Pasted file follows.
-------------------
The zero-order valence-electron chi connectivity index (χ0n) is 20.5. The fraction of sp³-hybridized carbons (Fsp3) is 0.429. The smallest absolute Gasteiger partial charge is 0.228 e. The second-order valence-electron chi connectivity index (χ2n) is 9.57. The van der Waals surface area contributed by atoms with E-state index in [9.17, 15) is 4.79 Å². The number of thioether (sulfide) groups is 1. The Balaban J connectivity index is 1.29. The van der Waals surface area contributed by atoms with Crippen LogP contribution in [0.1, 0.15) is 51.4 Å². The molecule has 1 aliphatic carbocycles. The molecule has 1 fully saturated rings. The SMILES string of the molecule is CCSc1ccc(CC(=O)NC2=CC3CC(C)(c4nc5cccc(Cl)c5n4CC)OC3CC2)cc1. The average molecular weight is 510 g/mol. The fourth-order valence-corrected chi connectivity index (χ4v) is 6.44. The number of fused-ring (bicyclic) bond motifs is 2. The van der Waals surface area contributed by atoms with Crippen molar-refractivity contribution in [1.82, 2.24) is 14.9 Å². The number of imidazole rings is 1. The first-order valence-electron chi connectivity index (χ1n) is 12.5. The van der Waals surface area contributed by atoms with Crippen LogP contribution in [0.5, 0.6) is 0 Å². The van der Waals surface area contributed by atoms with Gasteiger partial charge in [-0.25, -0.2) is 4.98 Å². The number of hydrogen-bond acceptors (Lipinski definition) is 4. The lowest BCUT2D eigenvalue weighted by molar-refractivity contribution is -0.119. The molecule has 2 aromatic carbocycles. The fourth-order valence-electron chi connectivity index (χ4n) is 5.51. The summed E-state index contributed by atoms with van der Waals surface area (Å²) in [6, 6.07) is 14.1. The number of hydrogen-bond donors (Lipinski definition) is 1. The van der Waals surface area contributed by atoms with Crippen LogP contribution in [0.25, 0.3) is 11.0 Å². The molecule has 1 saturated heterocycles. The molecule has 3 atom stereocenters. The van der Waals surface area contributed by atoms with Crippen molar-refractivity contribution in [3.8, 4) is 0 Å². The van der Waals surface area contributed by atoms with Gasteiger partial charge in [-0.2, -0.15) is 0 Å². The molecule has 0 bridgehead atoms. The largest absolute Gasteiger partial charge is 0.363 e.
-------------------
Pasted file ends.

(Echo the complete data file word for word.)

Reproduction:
The zero-order valence-electron chi connectivity index (χ0n) is 20.5. The fraction of sp³-hybridized carbons (Fsp3) is 0.429. The smallest absolute Gasteiger partial charge is 0.228 e. The second-order valence-electron chi connectivity index (χ2n) is 9.57. The van der Waals surface area contributed by atoms with E-state index in [9.17, 15) is 4.79 Å². The number of thioether (sulfide) groups is 1. The Balaban J connectivity index is 1.29. The van der Waals surface area contributed by atoms with Crippen LogP contribution in [0.1, 0.15) is 51.4 Å². The molecule has 1 aliphatic carbocycles. The molecule has 1 fully saturated rings. The SMILES string of the molecule is CCSc1ccc(CC(=O)NC2=CC3CC(C)(c4nc5cccc(Cl)c5n4CC)OC3CC2)cc1. The average molecular weight is 510 g/mol. The fourth-order valence-corrected chi connectivity index (χ4v) is 6.44. The number of fused-ring (bicyclic) bond motifs is 2. The van der Waals surface area contributed by atoms with Crippen molar-refractivity contribution in [1.82, 2.24) is 14.9 Å². The number of imidazole rings is 1. The first-order valence-electron chi connectivity index (χ1n) is 12.5. The van der Waals surface area contributed by atoms with Crippen LogP contribution in [0.5, 0.6) is 0 Å². The van der Waals surface area contributed by atoms with Gasteiger partial charge in [-0.25, -0.2) is 4.98 Å². The number of hydrogen-bond acceptors (Lipinski definition) is 4. The lowest BCUT2D eigenvalue weighted by molar-refractivity contribution is -0.119. The molecule has 2 aromatic carbocycles. The fourth-order valence-electron chi connectivity index (χ4n) is 5.51. The summed E-state index contributed by atoms with van der Waals surface area (Å²) in [6, 6.07) is 14.1. The number of hydrogen-bond donors (Lipinski definition) is 1. The van der Waals surface area contributed by atoms with Crippen LogP contribution in [0.25, 0.3) is 11.0 Å². The molecule has 1 saturated heterocycles. The molecule has 3 atom stereocenters. The van der Waals surface area contributed by atoms with Crippen molar-refractivity contribution in [3.8, 4) is 0 Å². The van der Waals surface area contributed by atoms with Gasteiger partial charge in [-0.2, -0.15) is 0 Å². The molecule has 0 bridgehead atoms. The largest absolute Gasteiger partial charge is 0.363 e.